Water Like a Stone, Deborah Crombie, William Morrow, $24.95.
A new Deborah Crombie novel is a very highly anticipated event - she's right up there with Elizabeth George, Laurie King, and Elizabeth Peters in terms of reader enthusiasm, and with good reason. Her Duncan Kincaid/Gemma James series has gotten stronger as it goes forward (always nice to see) with a turning point coming with the brilliant Dreaming of the Bones. Since then her novels have all possessed the depth and breadth of her fellow American writing in Britain, Elizabeth George. Like George, the setting (to these American eyes) seems perfection itself, with nothing giving away to the reader that the author isn't herself British. Unlike George, Crombie is a slightly softer writer, who has allowed her characters to develop and even attain a mature and believable happiness. In this outing, Duncan and Gemma, who has lost a baby in the last book, are visiting Duncan's parents for Christmas, a visit which is filling Gemma with some degree of dread.
Their arrival is much anticipated by Duncan's parents who are looking forward to meeting Duncan's son, Kit, a grandson unknown to them until only recently (read Dreaming of the Bones to find out why). In any case, the family cobbled together of Duncan and Kit and Gemma and her son, Toby, is a strong unit that needs to be to withstand the circumstances Duncan's family finds itself in over Christmas. Duncan's sister, Juliet, is a building contractor - as she's finishing up some work on a pre Christmas job, she uncovers the skeleton of an infant. Not only that, but when she finally gets home - after greeting her brother at the crime scene - her husband, Caspar, attacks her verbally in the hearing of the whole extended family, including their own children. Reeling from her husband's viciousness, Juliet is in no mood to accept the help of her older brother, but Duncan and Gemma are of course drawn into the case, especially after Duncan discovers that the Superintendent in charge is an old school mate, Ronnie Babcock.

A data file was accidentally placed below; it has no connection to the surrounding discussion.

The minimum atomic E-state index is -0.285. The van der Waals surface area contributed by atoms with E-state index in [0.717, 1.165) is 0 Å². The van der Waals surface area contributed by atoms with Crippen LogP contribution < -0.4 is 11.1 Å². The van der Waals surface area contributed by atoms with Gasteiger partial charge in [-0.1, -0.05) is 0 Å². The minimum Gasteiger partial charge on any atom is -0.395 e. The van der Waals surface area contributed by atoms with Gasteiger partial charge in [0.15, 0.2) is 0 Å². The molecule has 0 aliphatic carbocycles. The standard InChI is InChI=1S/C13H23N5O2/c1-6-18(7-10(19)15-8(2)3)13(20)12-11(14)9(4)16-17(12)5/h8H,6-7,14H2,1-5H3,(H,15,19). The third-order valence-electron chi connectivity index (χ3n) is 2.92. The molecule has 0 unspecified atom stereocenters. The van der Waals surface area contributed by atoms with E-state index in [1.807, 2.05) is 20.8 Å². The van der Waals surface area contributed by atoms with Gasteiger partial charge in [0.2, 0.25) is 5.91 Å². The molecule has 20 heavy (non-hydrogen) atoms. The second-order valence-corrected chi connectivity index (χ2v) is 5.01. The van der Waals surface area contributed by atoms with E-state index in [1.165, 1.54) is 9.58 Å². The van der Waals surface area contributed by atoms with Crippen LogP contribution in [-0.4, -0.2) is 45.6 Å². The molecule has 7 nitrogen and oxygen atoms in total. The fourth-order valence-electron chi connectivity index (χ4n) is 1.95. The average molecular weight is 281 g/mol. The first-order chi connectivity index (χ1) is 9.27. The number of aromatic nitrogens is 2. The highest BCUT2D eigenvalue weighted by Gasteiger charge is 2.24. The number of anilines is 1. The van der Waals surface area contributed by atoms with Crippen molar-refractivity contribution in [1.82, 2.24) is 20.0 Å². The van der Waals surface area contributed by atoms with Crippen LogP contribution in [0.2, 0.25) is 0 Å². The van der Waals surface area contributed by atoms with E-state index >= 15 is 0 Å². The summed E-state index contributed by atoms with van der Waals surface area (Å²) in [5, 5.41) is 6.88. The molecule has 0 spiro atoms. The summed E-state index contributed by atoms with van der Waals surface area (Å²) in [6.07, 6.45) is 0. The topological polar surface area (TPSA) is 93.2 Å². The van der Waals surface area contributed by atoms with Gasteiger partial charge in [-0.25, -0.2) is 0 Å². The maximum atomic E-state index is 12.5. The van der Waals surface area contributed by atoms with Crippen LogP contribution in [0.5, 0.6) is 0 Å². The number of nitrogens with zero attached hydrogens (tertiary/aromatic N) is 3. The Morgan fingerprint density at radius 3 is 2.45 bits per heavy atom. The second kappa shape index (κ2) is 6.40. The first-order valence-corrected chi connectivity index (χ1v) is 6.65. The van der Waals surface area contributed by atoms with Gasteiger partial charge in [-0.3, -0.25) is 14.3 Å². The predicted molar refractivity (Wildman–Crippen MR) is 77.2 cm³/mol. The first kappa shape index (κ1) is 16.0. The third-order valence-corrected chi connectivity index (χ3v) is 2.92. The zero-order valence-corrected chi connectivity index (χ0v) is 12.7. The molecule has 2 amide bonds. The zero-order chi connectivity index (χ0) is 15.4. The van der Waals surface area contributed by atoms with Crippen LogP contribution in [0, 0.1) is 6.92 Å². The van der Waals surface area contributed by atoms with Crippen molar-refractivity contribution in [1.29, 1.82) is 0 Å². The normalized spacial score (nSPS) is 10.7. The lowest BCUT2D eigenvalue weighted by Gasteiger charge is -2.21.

When someone else turns up dead the geographical links are too much for Gemma, who does some exploring on her own; meanwhile the teenage Kit and his teenage cousin, Lally, Juliet's daughter, are doing some dangerous explorations themselves. Crombie is an absolute expert at the behavioral nuances between the characters she is writing about, and unlike Elizabeth George, she often seems to feel actual affection for them. George may feel affection for her characters but she is a ruthless writer - if there needs to be a dead body, there will be, no matter who it might turn out to be. Crombie is softer than George in the sense that you feel there are some people she actually can't bear to kill off, though one of the deaths in the book is both shocking and heartbreaking.
One of the more charming aspects of the book is Crombie's inclusion of the narrowboat culture - long, seven foot wide boats that used to house families who moved along Britain's extensive canal systems. Narrowboats are now mostly used for vacationers (google them to have a look, they're beautiful) and it's a vivid addition to the novel that really makes it memorable. I thought the narrative as a whole was very well paced and the different aspects of the story were very well knit together, but there was one jarring note that, when I finished the book, I wasn't sure belonged, and that's the narrative supplied inside the killer's head. However, it's a fairly minor quibble to what is a very fine and enjoyable novel, a worthy addition to one of the strongest series in mystery fiction.
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